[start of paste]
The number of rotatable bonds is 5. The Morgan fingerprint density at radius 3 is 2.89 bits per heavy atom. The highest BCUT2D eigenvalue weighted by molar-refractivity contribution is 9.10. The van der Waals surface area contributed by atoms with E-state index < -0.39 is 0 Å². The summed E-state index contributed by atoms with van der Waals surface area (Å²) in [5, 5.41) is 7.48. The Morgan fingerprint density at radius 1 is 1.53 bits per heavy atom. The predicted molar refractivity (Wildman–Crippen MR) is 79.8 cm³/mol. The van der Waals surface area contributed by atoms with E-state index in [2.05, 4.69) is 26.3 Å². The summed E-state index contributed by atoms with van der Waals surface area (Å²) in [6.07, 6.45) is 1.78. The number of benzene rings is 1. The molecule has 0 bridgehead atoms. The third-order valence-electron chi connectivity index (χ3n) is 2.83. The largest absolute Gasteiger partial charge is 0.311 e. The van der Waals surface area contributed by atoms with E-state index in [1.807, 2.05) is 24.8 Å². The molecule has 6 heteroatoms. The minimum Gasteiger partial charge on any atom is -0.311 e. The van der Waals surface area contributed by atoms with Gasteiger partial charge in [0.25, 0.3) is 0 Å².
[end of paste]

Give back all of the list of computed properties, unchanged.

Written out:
The number of rotatable bonds is 5. The Morgan fingerprint density at radius 3 is 2.89 bits per heavy atom. The highest BCUT2D eigenvalue weighted by molar-refractivity contribution is 9.10. The van der Waals surface area contributed by atoms with E-state index < -0.39 is 0 Å². The summed E-state index contributed by atoms with van der Waals surface area (Å²) in [5, 5.41) is 7.48. The Morgan fingerprint density at radius 1 is 1.53 bits per heavy atom. The predicted molar refractivity (Wildman–Crippen MR) is 79.8 cm³/mol. The van der Waals surface area contributed by atoms with E-state index in [2.05, 4.69) is 26.3 Å². The summed E-state index contributed by atoms with van der Waals surface area (Å²) in [6.07, 6.45) is 1.78. The number of benzene rings is 1. The molecule has 0 bridgehead atoms. The third-order valence-electron chi connectivity index (χ3n) is 2.83. The largest absolute Gasteiger partial charge is 0.311 e. The van der Waals surface area contributed by atoms with E-state index in [1.807, 2.05) is 24.8 Å². The molecule has 6 heteroatoms. The minimum Gasteiger partial charge on any atom is -0.311 e. The van der Waals surface area contributed by atoms with Gasteiger partial charge in [0.25, 0.3) is 0 Å².